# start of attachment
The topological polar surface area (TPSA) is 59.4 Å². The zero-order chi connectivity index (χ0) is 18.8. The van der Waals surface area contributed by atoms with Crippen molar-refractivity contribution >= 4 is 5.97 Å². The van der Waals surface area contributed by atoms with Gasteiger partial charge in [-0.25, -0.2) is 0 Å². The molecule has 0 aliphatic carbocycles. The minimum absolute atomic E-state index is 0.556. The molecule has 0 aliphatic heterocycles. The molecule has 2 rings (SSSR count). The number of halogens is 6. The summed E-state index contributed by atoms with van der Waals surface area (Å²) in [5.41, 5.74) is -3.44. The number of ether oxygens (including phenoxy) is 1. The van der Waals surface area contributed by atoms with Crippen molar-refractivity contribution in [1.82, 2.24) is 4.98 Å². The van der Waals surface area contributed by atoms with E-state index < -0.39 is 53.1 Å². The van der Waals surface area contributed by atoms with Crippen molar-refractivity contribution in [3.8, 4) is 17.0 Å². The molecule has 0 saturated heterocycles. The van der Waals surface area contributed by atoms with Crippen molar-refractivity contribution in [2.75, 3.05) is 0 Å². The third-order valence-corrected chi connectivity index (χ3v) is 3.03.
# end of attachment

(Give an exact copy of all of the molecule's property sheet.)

The topological polar surface area (TPSA) is 59.4 Å². The zero-order chi connectivity index (χ0) is 18.8. The van der Waals surface area contributed by atoms with Crippen molar-refractivity contribution >= 4 is 5.97 Å². The van der Waals surface area contributed by atoms with Gasteiger partial charge in [-0.25, -0.2) is 0 Å². The molecule has 0 aliphatic carbocycles. The minimum absolute atomic E-state index is 0.556. The molecule has 0 aliphatic heterocycles. The molecule has 2 rings (SSSR count). The number of halogens is 6. The summed E-state index contributed by atoms with van der Waals surface area (Å²) in [5.41, 5.74) is -3.44. The number of ether oxygens (including phenoxy) is 1. The van der Waals surface area contributed by atoms with Crippen molar-refractivity contribution in [1.82, 2.24) is 4.98 Å². The van der Waals surface area contributed by atoms with E-state index < -0.39 is 53.1 Å². The van der Waals surface area contributed by atoms with Crippen molar-refractivity contribution in [3.8, 4) is 17.0 Å². The molecule has 0 saturated heterocycles. The van der Waals surface area contributed by atoms with Crippen molar-refractivity contribution in [2.75, 3.05) is 0 Å². The third-order valence-corrected chi connectivity index (χ3v) is 3.03.